In this project the possibility of using a supercontinuum in the visible wavelength range for spectroscopic analysis in combination with imaging, so called spectroscopic optical coherence tomography is investigated. Spectroscopic optical coherence tomography combines imaging of optical coherence tomography with localized absorption, which is used as functional information. These functional information are asked for from several medical doctors to improve diagnostics and screening.
By applying a different processing of the spectrometer data compared to conventional optical coherence tomography (OCT) spectral and structural information can be linked. Measurements show that by using several samples, such as blood or laser dyes their absorption spectrum can be reconstructed and that it is influenced by the used concentration. These data are measured in combination with high resolved structural information due to the wide bandwidth of the supercontinuum source and the broadband spectrometer. The measurements are done to possibly investigate the absorption of oxygen by comparing oxygenated and deoxygenated haemoglobin. This can be used in applications, such as retinal venous and arteriolar occlusions, diabetic retinopathy, glaucoma or assessment of central venous and arteriolar oxygen saturation.
As the laser dye rhodamine B has a similar absorption peak as oxygenated haemoglobin, as can be seen in Figure 1, it is used to evaluate our set-up and its performance.
Figure 1: Absorption spectra of haemoglobin and rhodamine B. Rhodamine B and haemoglobin have a similar absorption peak around 542 nm.
In a first measurement rhodamine B is filled into a 10 mm quartz cuvette and inserted into one interferometer arm and the absorption is measured. By varying the dye concentration (1:1000; 1:2000; 1:4000; 1:5000 and 1:1000000 [dye in ml: water in ml]) the influence of concentration variation on the spectroscopic OCT signal is investigated, which can be seen in Figure 2. Plotting the transmission as function of concentration, the data can be fitted by an exponential function, which describes the absorption as function of concentration (comes from the Beer-Lambert law).
Figure 2: With spectroscopic OCT reconstructed absorption spectrum from the laser dye rhodamine B and their fitted absorption as a function of the concentration.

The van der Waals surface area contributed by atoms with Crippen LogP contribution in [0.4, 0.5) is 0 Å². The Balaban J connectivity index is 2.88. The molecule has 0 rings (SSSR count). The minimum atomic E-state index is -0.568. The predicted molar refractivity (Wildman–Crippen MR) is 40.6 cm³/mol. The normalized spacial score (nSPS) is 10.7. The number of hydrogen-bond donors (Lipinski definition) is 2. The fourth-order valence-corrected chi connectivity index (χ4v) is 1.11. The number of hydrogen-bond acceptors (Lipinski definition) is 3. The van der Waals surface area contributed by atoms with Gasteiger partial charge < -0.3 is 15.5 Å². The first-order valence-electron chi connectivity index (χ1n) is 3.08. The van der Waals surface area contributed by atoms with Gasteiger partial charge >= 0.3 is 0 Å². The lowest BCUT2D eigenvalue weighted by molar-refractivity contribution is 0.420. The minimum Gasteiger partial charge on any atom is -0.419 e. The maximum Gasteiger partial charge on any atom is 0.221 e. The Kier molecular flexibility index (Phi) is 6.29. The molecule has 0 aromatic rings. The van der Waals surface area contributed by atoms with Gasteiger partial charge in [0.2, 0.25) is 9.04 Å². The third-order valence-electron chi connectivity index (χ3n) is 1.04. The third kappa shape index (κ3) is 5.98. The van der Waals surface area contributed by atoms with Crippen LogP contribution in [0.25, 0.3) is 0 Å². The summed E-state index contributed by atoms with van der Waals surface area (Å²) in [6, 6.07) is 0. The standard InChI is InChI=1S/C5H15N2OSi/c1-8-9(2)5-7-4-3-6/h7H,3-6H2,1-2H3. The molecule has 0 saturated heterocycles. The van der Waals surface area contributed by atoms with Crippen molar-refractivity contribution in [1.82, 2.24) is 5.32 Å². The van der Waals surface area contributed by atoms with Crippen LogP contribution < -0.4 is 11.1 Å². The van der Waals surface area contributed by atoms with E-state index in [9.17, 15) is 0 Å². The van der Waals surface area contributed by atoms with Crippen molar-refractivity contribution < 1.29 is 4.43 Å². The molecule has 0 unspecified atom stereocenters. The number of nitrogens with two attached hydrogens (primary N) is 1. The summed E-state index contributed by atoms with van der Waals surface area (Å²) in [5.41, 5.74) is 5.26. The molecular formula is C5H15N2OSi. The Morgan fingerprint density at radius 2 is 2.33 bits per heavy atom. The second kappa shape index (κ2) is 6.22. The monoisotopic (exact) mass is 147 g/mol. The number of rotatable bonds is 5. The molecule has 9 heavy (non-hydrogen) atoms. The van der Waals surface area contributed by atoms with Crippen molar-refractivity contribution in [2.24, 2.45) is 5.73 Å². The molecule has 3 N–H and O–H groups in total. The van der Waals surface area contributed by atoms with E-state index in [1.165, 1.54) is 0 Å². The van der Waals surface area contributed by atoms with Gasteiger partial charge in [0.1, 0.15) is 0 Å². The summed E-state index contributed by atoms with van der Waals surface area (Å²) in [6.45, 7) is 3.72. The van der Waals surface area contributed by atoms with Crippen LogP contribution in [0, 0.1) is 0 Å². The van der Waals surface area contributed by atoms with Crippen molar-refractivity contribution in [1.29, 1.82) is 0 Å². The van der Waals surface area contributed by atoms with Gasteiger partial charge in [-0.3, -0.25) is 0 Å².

In a next experiment the spectral information are combined with structural information. For this a small glass capillary is filled with rhodamine B and the localized absorption between the two glass-dye surfaces is reconstructed. A total of eight spectral bands are used to reconstruct the absorption spectrum. Each band has a different central wavelength, but a constant spectral width in wavenumber, which they cover.
Figure 3: Depth information with marked dye position and reconstructed absorption spectrum of three different dye concentrations.
In Figure 3 the structural information and the reconstructed absorption spectra of different dye concentrations (not diluted; 1:10; 1:50 [dye in ml: ethanol in ml]) of rhodamine B in between the two glass-dye surfaces are shown.
We have shown that SOCT in the visible spectral range is suitable for measuring absorption of rhodamine B, which has similar absorption properties as proteins in the globin group. These measurements are verified in cuvette measurements and in localised reflection samples. Both samples are based on reflection, but we expect to be able to reconstruct similar results for a scattering sample and detect different absorption amplitude due to concentration changes. A phantom which combines absorption with scattering that imitates biological samples better than the cuvette and capillary measurements is considered for further optimisation.
Written by: Felix FLEISCHHAUER